Surely it is not good for us to be here. I wish at times to be awake; long for a rattling, sky-rending, forest-crashing, earth-shaking thunder-storm, and fancy that the lightning of heaven would shoot a sharper life into blood and brain. Lazily and sleepily we even look into the papers that bring us periodical news from the northern hemisphere — news perhaps four months old; and how is it possible for us to feel that keen human interest in transactions whose effects may all have been reverted, and their movers and actors all dead long before the sound of them has reached our ears? What care we that Louis Napoleon made a felonious coup d’état a year ago, and fusilladed Paris, and imprisoned and transported better men than himself? Perhaps he is guillotined by this time, or rusticating at Ham again, or gambler in London, or Emperor of France — it will be all one, I suppose, in a hundred years.

Deathly quiet is all the dreary world — asleep or swooned away under the high-piled and double-locked and bolted fetters of royal and imperial conspirators. Only a few vehement spirits hover over and around the dark and silent globe, searching for a spot where the dull mass may be touched and informed with vital flame once more. For a moment I left almost awakened when the news came to us that Louis Kossuth had left his Turkish retreat, and had sailed first to England eventually to America — and I read, almost with a sense of returning life, the glorious Governor’s impassioned harangues. Through the United States the Governor moved like a demigod; and the world once more hung enraptured on the fire-tipped tongue of a true orator, discoursing of Justice and Public Law and Freedom and Honour. But I knew not that the Great Republic had detected him as an impostor; and that the magnificent Magyar had sailed for Europe again as Mr. John Smith.

Perhaps he thinks his Smith surname will save his letters from being rummaged in the British post-office; but no, Governor Smith, you are one of the dangerous classes, and the British Home Secretary knows his duty to his god “Order.” And whither now wilt thou fly, O! Kossuth Smith? — to what powers on earth, or over or under the earth, wilt thou next appeal? Behold, this world is ruled now by Order and Commerce (Commerce, obscenest of earth-spirits, once named Mammon, and thought to be a devil), and there is no place for thee. What heart can dare now to kindle itself at thy heart of fire? What ear will trust itself to the entrancement of thy tones of power? I would. Governor, that thou wert now at Nant Cottage — as well here as in any other penal exile — and we would take thee to hunt the kangaroo, and put on thy head a cabbage-tree hat, and into thy mouth at evening the dreadful pipe of peace — we would mount thee on a steed of steeds, and sweep with thee through forty miles of flowery and fragrant forest, per diem, until the nepenthe had steeped thy soul; and thine own Hungary and Danube-stream would become to thee as the dim Platonic reminiscences of a life thou hast led in some former state of being, before thy latest mother bore thee.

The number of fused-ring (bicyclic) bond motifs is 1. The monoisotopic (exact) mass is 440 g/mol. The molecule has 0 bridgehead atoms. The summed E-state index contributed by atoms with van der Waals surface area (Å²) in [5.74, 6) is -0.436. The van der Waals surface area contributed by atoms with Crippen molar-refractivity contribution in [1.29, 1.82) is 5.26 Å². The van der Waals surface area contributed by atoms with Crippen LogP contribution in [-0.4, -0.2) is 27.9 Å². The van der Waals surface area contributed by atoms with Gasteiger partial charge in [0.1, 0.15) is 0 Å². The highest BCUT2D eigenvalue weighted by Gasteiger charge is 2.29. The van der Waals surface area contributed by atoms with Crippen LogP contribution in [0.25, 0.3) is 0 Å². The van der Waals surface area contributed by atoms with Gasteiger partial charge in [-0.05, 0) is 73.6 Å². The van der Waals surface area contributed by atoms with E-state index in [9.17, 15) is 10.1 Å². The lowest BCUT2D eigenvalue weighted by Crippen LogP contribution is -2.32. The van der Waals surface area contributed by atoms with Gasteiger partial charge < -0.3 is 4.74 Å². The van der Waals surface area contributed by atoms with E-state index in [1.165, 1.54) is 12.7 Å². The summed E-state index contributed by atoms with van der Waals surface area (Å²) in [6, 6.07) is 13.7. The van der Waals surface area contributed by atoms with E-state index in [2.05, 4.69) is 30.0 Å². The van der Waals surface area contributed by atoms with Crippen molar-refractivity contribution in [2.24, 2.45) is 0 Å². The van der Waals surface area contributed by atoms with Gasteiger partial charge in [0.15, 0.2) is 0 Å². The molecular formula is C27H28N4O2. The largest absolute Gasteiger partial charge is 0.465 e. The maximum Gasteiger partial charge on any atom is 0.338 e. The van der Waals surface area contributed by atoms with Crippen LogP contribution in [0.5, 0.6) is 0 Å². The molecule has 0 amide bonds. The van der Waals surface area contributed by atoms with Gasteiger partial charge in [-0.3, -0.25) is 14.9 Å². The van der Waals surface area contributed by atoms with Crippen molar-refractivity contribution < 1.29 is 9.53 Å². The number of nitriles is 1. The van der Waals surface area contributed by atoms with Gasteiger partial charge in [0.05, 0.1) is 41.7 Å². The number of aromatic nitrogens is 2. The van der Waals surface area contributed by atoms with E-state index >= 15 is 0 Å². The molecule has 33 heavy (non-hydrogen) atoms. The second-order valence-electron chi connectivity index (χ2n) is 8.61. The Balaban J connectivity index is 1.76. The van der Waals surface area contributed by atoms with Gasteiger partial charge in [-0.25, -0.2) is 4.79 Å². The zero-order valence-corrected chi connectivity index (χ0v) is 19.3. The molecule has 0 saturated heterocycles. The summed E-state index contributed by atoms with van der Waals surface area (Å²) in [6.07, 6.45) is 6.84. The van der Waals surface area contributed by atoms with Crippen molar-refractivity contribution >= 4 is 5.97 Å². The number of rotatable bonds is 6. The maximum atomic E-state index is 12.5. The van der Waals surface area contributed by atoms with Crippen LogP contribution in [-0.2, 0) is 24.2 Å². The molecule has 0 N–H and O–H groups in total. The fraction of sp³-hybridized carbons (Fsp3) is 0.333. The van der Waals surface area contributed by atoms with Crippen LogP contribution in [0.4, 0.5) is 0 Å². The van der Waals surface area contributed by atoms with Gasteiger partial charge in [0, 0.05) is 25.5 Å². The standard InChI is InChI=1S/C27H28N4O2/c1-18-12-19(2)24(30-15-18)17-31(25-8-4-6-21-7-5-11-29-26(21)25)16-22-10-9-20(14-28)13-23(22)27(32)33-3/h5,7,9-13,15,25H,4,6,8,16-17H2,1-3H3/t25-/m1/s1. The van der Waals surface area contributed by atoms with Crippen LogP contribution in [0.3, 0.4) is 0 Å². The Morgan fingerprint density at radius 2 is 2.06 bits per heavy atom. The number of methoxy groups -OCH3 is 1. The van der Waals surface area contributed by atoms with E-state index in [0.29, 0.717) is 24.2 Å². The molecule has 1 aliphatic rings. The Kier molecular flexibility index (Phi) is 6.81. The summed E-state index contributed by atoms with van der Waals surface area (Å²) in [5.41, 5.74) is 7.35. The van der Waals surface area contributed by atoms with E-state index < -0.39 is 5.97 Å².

— A year ago, our comrade Meagher formally withdrew his parole; and then, with the assistance of friends, made his escape. He is now in America; and has been generously hailed and welcomed there. I have seen some of his speeches and lectures; and one may easily guess that he will keep most of the favour he has won. There is no other change of consequence amongst our friends here. O’Doherty is still at Hobart Town, acting as resident-surgeon of St. Mary’s Hospital; and sometimes he steals up to Bothwell, to visit us and breathe some of our high mountain air.

O’Brien is at New Norfolk again for the last year. His health is quite restored. I often hear from him; and sometimes go down with one of the boys to see him. Next week, I mean to make such a journey, but in the meantime am busy mowing my hay.

Now here is my entry for New Year’s day, 1853. Probably I shall not jot down another memorandum till next New Year’s day; for this diurnal has gradually changed, first to a hebdomadal, next to month’s-mind, and at last to an annual.

1 Mitchel carried out this intention, and published the portions of his Journal dealing with the Cape in the Colonial Times. It stimulated the successful resistance of the decent Tasmanian Colonists to the continued use of that country as a British convict depot. This was the first occasion of any publication of the “Jail Journal.”